ARTBOOK: One extraordinary moment in your travelogue occurs in Ankara, where you chance across an Islamist demonstration against educational reform. Throughout your trip, you’d been installing framed photographs of Atatürk in hotel rooms, and upon encountering the demonstration, Chantal—with amazing courage and defiance—holds up a framed picture of Atatürk to the crowd, as a plea for Atatürk’s republic and secularism. (A caption in the book compares her solitary stand to the famous Tiananmen Square image.) Mike records the moment from a concrete pedestal, and the next day you’re both front-page news. And while Chantal holds up the Atatürk image, a protester is being beaten in the background—which is erased from the news coverage of Chantal’s gesture. Can you revisit this moment for us? The hostile reaction your gesture met with must have been daunting, and the support exhilarating—and the combination of the two very confusing! MM: It’s a rather amazing story, but a bit different from your summary, and certainly the significance of this whole spectacle needs to be recognized for what it was: an opportunity for the secular press to exploit the image of Chantal for their own anti-Islamist agenda. Yes, we were carrying framed pictures of Atatürk to put up in the hotel rooms where we stayed along our trip, but that’s another story: it was part of a performance that questioned the sanctity of the Atatürk icon, we certainly weren’t putting up pictures of Atatürk in homage. Be that as it may, we did have these framed post cards, and we did witness the demonstration, and we did run up ahead so that I could make a photograph of Chantal holding up the picture of Atatürk in contrast to the angry protestors. I found a concrete base of a light pole to climb up and get a better angle. Some of the Islamists reacted to Chantal with gestures and shouts. But there was no altercation, there were even some protestors who said that they, too, supported Atatürk. Chantal’s gesture was, indeed, a statement in support of secularism. I made six pictures and in a few minutes it was over. Then we were gone. Little did we know that standing next to me on my light pole perch was a Reuters videographer that was keyed into Chantal’s every move.
But that was in the morning. The march lasted until the afternoon, and there were converging throngs of protesters who coalesced together and started roughing up the secular reporters. The police, who have a reputation for backing the Islamists, didn’t stop the violence. So hours after our little photo event, all hell broke loose, the protest became violent, people were hurt. We were nowhere near this madness, as we had packed up and were on our way out of Ankara by then. But when the Reuters imagery of the lone, Western-looking young woman, holding up her picture of Atatürk to the angry marching Islamists was released, it was the perfect symbol for the media to run with. Chantal was proclaimed “The Courageous Girl”, “The Girl of the Republic”, “Brave Heart.” The video was played endlessly on every TV station, all the newspapers were running with the story. When the reporters caught up with us in the little town of Goreme, all of a sudden there were dozens of reporters and photographers descending on us for more of the story of this brave Atatürk supporter. We ended up holding a press conference to try to clarify what we were doing and why. Yes, it was an image of secular support, but Chantal believed that everyone had a democratic right to speak, to protest, just not to become violent. The press edited it their own way to satisfy their agenda.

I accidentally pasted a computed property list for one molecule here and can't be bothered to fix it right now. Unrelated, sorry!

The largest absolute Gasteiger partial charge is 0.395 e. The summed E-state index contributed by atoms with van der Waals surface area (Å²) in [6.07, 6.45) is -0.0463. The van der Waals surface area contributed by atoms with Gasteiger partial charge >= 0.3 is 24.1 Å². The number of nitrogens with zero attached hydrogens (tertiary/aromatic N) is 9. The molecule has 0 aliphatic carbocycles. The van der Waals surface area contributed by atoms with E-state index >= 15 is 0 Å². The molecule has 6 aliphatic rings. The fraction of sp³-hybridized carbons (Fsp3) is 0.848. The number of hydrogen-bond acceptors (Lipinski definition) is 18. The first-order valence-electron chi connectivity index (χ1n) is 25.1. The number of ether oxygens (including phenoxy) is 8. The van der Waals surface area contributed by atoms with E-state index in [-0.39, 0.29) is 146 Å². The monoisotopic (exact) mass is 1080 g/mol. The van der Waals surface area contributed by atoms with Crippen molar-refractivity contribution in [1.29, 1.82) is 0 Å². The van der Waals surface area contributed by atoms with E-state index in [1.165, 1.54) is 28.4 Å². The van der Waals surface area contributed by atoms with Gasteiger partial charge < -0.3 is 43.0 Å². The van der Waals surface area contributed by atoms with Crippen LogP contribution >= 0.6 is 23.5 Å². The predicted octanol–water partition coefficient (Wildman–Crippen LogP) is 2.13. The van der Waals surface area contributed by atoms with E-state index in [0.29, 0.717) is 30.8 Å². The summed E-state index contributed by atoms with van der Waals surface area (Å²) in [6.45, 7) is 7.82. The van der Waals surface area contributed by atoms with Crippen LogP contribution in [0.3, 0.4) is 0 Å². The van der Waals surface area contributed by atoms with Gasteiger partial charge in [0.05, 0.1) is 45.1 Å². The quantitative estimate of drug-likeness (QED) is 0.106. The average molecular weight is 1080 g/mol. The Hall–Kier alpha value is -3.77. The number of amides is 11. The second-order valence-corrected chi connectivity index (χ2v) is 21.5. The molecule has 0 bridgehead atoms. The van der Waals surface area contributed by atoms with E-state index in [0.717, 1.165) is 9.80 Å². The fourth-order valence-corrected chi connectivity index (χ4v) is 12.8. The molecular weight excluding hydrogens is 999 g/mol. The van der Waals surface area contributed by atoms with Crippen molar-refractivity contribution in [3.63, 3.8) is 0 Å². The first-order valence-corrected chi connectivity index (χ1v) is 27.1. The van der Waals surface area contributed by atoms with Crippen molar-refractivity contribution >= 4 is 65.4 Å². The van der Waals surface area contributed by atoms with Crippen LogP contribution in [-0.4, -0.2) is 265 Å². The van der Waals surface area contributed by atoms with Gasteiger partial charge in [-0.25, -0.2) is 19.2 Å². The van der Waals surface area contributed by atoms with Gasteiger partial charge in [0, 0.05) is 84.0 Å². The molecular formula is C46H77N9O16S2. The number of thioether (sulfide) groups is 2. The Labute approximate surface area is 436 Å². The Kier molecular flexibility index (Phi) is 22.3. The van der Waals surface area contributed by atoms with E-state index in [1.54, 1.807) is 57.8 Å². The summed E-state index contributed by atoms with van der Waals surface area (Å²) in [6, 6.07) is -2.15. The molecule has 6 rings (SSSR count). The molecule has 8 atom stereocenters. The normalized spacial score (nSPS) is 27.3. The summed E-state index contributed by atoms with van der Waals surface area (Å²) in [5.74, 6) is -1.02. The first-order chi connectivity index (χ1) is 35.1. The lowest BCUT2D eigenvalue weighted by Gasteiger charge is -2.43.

The story was front page news for the next ten days. Everywhere we went as we walked the streets of Izmir, Chantal’s home town, she was recognized almost immediately. And usually there were gestures of support: flowers, embraces from strangers on the street. We couldn’t pay for a cab ride or a meal. Chantal had overnight become the Turkish Princess Diana. We had come to Turkey to recognize the significance of Atatürk’s imagery, we hadn’t counted on Chantal becoming another symbol. What a strange twist of irony. And then, when the press found out that Chantal wasn’t a Muslim, but a member of the Levantine Christian minority it opened up all kinds of new commentaries about who has the right to call oneself a Turk. When 99% of the population is Muslim, can a Christian claim the mantle of Atatürk? The religious press analyzed the video as a conspiratorial plot. Chantal was looking back at someone before she pulled out the Atatürk picture. Was it her CIA handler who was trying to divide the Turkish people? I’m not making this up. If the religious press had only known that I was a Jew, well then they would have really had a story to tell. We were scheduled to go on a live national news commentary in Istanbul, along the lines of Charlie Rose. We thought, we had to get all this calmed down. But in the end we were convinced that we would have put ourselves in more danger than we already were if we went on TV again. Already I had been out photographing at night and someone had thrown a big liter bottle of water from a third storey window that just missed me. So not everyone was with us, and we were in danger if just someone went off. As we write in the book, “It was time to leave the symbols behind and reenter our lives.”